The book’s title is interesting. The formulation ‘The Noun of Adjective’ in the title of a science fiction or fantasy story usually indicates a thing of great power or importance. I was really pleased to see that this novel’s titular knife is just an ordinary hunting-knife — there’s nothing mystical about it. And yet, the knife is highly significant for what it represents to Todd; it’s his symbol of being a man, it gives him the power to do things he couldn’t otherwise do (such as killing), and to let go of the knife is to relinquish that power. So naturally, there is violence, bloodshed, and death in The Knife of Never Letting Go; but these things are not gratuitous or glorified, as Todd comes to realise that violence is not the answer, whatever the question. (That’s not the only way in which Todd grows up during the book; the changes in the way he sees Viola are well handled by Ness, as Todd experiences the first stirrings of feelings he cannot name, but which we recognise.)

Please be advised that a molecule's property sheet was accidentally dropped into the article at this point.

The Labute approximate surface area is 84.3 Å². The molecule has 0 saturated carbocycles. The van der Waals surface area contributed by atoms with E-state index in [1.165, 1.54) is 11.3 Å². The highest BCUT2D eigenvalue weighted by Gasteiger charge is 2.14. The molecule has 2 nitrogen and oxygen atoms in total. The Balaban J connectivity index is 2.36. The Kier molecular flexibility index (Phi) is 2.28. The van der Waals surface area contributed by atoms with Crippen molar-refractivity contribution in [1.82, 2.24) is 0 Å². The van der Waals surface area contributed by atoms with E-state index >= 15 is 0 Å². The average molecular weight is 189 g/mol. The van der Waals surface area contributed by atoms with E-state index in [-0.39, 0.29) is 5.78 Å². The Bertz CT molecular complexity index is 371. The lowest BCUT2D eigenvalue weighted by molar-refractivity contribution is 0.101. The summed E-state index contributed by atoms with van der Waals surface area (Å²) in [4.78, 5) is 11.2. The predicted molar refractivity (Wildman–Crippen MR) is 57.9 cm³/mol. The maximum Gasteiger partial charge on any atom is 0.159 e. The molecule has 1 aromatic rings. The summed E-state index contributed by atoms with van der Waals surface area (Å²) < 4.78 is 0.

Of course, there are problems with the book. One quibble I have is that it’s implied that Todd’s narrative voice is his Noise, and occasionally Viola (who can hear Todd’s Noise even though she has none of her own) will react to something in the narration; but not as often as she would if it were Todd’s Noise. I didn’t like that sense of Ness’ cherry-picking to suit the plot. And a few things aren’t explored as fully as they could have been: we don’t see enough of the Spackle; nor, to the best of my recollection, do we learn the significance of the ‘hole in the Noise’. But, as the cliffhanger ending reminds us, there’s time yet, for a sequel is coming. And one advantage of reading this excellent book in the year after its publication is that I don’t have to wait long for that sequel.